Jun. 15th, 2008 09:39 pm
hlmauera: (Tower)
Graduation is over; the reception's behind us. Time to worry about the move. But not today. Today I read a book.

I haven't had much time to read but I've picked up a couple new authors and thought I should update y'all on my thoughts.

Earlene Fowler Benni Harper series:
Interesting. A little cynical, a little lonely. The main character, Benni Harper has lost her husband in a drunk driving hit and run. The story is mixed with her emotions dealing with the death of her husband. I enjoyed the first two books, the mysteries seemed well written but sometimes I had to go back to follow the logic. The emotional play of Benni dealing with her late-husband's family, her grandmother and aunt, and all of the friends that she shared with her husband were heartrending and yet often very funny too. Add in the new detective's interest and his error of sitting in her husband's chair and it's all very human. I'll keep reading.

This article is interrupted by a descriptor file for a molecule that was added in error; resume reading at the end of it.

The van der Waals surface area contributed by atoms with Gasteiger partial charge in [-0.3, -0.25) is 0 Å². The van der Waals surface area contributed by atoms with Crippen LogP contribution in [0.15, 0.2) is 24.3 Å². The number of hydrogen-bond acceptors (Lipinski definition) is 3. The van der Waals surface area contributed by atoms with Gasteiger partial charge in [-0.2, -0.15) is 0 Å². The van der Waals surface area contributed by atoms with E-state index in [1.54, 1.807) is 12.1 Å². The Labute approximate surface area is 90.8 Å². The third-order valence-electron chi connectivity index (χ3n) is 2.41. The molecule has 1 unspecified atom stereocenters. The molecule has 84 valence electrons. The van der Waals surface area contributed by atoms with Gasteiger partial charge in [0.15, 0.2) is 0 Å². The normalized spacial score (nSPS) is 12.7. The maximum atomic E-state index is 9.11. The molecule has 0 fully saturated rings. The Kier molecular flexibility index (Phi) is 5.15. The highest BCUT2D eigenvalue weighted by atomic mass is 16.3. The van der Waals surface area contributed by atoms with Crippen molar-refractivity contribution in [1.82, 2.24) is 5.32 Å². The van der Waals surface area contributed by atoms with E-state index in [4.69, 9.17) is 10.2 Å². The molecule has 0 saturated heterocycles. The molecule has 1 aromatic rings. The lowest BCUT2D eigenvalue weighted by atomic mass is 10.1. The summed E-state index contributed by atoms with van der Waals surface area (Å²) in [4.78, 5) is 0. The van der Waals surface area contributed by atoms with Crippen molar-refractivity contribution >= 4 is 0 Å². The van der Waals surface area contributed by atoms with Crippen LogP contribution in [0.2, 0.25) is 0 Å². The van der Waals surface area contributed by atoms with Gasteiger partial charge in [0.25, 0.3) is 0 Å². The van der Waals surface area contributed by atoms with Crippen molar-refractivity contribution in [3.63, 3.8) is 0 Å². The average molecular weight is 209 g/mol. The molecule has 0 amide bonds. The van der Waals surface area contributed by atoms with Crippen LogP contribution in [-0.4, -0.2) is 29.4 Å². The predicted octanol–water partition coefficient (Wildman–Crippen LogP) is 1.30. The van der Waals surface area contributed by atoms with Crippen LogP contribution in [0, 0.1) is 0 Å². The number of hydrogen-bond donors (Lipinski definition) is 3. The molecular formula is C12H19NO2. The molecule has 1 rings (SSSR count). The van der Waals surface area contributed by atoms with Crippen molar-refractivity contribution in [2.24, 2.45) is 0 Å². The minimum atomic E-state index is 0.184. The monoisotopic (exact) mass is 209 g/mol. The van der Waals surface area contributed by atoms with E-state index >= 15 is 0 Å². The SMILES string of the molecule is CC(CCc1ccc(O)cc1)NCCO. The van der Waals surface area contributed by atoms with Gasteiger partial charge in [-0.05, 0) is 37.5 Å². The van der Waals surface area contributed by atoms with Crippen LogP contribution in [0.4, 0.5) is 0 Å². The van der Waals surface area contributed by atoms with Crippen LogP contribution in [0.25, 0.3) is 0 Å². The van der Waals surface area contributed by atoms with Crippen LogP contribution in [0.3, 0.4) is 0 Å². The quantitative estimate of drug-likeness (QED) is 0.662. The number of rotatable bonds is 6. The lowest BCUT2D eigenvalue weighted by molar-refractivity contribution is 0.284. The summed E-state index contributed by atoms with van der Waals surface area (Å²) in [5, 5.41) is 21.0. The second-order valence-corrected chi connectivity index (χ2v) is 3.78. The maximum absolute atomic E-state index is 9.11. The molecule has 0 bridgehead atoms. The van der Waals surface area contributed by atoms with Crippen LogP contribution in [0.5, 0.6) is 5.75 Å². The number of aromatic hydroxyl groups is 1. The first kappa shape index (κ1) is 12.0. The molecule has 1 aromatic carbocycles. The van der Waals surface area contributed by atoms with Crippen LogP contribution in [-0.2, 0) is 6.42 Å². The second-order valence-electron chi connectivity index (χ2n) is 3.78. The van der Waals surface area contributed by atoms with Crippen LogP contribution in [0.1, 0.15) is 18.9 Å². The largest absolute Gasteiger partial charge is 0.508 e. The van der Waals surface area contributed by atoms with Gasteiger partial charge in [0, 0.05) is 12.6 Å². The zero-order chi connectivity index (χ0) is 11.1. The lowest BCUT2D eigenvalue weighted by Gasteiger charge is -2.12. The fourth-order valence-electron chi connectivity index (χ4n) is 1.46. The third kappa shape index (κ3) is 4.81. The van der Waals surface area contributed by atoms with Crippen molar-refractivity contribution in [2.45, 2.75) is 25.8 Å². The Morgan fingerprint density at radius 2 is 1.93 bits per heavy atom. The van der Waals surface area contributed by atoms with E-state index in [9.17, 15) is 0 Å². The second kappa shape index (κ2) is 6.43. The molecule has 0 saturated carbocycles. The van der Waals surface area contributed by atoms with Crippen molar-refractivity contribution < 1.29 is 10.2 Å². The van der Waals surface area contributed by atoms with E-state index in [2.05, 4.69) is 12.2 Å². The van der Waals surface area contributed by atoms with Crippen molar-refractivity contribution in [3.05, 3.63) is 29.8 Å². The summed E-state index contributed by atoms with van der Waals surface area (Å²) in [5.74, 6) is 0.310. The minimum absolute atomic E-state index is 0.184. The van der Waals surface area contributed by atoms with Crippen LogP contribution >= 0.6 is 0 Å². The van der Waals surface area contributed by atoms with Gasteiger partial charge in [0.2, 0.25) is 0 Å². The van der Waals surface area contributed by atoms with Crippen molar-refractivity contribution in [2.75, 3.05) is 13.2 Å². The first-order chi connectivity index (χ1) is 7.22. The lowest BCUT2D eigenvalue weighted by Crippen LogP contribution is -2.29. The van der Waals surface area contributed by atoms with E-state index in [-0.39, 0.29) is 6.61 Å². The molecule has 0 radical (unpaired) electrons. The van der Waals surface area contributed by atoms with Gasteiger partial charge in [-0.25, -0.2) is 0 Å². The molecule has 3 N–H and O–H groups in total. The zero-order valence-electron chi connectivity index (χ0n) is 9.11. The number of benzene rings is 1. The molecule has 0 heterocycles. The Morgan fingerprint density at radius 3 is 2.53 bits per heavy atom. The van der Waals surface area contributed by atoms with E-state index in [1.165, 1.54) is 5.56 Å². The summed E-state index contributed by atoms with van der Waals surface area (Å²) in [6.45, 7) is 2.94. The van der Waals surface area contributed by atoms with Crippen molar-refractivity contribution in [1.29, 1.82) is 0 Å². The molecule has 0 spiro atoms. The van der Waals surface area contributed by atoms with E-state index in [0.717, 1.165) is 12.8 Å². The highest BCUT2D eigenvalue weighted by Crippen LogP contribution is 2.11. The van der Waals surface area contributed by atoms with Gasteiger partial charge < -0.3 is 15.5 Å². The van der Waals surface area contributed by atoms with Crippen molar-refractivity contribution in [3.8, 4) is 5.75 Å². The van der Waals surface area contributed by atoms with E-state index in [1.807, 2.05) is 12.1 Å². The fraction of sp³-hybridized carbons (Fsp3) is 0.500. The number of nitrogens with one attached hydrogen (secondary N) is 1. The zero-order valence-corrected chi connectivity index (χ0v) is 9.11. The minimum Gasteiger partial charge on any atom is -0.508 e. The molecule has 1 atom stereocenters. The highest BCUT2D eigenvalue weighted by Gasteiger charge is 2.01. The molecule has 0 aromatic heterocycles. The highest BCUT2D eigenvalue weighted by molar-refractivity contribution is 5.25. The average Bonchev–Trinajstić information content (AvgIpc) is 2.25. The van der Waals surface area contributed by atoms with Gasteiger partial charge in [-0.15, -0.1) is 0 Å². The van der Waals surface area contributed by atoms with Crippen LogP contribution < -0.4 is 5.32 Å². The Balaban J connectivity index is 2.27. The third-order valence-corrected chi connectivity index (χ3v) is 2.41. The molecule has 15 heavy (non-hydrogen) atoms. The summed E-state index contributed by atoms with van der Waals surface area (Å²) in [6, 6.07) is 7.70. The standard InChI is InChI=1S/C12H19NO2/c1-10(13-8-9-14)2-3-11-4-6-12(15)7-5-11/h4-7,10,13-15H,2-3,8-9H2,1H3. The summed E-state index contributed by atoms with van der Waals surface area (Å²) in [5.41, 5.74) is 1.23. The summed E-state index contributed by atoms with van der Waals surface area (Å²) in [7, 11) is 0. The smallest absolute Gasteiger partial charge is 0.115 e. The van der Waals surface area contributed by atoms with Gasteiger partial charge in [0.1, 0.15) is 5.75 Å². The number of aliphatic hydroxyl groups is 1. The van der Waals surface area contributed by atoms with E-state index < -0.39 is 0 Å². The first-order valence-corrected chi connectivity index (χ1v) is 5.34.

Diane Mott Davidson Goldilocks catering: